The Federal Reserve announced on Wednesday that it had opted to raise interest rates for the second time this year, as Chairman Jerome Powell praised the nation’s economic health in a post-decision press conference.
The Federal Open Market Committee voted to increase the target range for the federal funds rate from 1.75% to 2%, the seventh hike since late 2015. The Fed also announced that it expects there to be two more rate hikes before the end of this year — one more hike than its March estimate.
Aside from rising economic activity, Powell and the FOMC touted the nation’s declining unemployment rate, growing household spending and increased business investment. Additionally, in the past year, overall inflation has moved close to 2%, according to the FOMC.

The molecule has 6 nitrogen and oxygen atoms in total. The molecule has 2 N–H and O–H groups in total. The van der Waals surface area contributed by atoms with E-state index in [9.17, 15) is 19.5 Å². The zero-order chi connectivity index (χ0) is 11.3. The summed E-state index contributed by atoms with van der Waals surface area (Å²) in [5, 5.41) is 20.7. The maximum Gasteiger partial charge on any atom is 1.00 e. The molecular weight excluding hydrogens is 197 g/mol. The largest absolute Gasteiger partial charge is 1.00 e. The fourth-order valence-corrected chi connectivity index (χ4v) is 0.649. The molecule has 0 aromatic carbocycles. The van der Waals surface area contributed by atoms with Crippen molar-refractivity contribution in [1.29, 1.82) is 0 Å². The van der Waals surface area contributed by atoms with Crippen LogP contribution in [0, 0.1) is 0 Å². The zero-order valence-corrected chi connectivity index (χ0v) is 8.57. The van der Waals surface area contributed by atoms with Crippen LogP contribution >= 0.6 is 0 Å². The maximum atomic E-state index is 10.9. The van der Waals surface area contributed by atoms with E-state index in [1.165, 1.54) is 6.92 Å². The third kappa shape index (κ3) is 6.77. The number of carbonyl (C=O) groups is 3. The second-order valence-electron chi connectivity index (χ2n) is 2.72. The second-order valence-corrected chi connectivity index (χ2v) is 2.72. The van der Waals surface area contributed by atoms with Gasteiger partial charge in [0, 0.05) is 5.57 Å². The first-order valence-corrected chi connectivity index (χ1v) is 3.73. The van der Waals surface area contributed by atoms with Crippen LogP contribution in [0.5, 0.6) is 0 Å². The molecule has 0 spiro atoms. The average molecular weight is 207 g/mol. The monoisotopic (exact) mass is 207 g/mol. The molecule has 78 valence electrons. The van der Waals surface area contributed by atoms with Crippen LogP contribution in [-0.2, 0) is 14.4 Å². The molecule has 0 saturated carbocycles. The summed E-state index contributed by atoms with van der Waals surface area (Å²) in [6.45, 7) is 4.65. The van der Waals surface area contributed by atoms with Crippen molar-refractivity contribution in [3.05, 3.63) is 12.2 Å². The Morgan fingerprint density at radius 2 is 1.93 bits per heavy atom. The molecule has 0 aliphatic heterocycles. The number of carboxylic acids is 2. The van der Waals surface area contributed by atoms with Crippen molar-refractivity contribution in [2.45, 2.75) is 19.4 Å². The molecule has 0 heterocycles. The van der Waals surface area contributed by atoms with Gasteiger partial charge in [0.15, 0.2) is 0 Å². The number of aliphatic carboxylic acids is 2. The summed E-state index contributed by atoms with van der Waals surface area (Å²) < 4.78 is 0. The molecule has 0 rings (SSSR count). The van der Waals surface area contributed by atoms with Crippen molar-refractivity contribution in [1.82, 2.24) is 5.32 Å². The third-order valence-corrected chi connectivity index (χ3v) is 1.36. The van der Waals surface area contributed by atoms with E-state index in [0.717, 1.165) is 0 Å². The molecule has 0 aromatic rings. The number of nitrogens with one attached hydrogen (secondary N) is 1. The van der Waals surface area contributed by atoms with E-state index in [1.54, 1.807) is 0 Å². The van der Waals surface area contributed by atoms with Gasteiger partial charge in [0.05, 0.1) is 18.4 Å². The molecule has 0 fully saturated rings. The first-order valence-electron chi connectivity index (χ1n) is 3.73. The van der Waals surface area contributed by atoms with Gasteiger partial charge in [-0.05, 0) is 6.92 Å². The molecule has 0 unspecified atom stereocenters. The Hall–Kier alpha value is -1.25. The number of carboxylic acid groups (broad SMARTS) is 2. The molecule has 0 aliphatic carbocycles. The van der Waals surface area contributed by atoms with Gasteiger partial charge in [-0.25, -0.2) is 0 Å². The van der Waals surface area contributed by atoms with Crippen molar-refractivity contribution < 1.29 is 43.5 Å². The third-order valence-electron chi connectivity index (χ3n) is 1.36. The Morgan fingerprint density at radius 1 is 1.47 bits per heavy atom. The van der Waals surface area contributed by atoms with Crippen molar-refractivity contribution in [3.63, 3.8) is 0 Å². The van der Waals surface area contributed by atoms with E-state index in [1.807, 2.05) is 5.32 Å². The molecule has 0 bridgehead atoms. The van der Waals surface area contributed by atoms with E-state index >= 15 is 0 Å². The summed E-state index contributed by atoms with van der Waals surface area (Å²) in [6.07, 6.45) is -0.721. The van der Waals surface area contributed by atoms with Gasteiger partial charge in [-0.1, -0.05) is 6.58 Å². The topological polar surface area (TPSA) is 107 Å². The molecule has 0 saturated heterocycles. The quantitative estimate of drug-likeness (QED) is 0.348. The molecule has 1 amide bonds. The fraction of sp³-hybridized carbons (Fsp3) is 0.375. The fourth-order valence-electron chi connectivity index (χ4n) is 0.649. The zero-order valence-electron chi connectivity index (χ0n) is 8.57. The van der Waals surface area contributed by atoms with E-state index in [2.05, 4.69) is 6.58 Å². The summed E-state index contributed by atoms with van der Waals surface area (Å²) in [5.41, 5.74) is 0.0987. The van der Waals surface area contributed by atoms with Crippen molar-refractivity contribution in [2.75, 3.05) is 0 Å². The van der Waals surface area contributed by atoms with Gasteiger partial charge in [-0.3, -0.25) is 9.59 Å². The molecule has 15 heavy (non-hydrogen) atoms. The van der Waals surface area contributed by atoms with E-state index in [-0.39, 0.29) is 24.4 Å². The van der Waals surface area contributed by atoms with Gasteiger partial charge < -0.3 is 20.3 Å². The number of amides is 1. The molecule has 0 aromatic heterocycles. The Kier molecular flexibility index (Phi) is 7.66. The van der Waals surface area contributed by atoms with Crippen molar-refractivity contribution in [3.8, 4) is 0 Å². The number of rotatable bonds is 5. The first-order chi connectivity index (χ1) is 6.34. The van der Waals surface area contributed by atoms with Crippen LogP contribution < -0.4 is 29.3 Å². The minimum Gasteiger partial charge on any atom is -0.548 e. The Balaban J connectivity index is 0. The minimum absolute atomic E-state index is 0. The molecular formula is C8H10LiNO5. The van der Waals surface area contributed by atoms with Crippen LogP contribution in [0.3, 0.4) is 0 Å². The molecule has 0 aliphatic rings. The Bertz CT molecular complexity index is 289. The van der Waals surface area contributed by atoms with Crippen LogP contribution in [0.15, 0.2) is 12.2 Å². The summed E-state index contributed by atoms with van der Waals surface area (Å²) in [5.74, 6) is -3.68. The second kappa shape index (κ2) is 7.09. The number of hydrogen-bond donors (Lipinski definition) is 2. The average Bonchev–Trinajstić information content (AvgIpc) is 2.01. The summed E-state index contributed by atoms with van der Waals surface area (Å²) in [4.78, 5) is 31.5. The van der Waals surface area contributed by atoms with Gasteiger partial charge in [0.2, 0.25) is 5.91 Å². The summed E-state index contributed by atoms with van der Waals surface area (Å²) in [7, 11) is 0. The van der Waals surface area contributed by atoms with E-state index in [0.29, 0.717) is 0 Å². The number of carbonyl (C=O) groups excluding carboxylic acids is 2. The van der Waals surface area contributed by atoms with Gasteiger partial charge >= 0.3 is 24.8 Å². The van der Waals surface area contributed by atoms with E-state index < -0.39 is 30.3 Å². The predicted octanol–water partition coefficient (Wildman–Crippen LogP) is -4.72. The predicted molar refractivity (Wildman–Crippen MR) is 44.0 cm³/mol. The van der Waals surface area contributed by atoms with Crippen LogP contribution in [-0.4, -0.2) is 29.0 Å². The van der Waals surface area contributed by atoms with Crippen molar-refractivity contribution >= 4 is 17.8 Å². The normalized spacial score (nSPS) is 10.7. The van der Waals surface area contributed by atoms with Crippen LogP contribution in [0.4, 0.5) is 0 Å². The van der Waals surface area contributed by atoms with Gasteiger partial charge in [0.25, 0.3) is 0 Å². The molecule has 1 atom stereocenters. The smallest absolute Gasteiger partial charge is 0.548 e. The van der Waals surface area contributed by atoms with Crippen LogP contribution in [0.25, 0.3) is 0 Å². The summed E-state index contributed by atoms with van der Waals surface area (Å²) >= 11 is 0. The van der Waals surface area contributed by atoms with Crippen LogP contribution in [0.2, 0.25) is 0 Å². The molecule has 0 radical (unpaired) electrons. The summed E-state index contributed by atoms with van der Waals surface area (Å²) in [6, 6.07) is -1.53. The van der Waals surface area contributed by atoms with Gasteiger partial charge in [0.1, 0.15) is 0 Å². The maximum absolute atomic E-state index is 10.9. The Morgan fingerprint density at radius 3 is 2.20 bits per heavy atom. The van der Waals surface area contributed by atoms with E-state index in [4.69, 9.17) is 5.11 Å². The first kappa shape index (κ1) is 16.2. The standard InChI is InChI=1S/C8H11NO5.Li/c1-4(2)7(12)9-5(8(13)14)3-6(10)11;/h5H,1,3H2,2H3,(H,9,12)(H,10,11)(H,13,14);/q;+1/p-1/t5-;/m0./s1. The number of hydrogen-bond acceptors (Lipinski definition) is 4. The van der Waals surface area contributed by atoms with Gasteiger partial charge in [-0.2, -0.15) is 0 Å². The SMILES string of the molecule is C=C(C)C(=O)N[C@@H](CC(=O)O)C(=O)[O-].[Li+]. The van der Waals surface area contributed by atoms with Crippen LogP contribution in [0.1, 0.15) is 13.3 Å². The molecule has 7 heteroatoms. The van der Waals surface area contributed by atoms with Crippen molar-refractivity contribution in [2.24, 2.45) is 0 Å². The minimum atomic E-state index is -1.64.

“Consistent with its statutory mandate, the Committee seeks to foster maximum employment and price stability,” the FOMC said in a statement. “The Committee expects that further gradual increases in the target range for the federal funds rate will be consistent with sustained expansion of economic activity, strong labor market conditions, and inflation near the Committee’s symmetric 2% objective over the medium term. Risks to the economic outlook appear roughly balanced.”
Powell stated during the conference that beginning in 2019, the Fed will hold briefings after ever policy decision, rather than quarterly.
As a result of the hike, consumers can expect to see increased borrowing costs for credit cards, mortgages, and auto loans. On the plus side, however, the higher rates allow savers to earn more interest on deposits.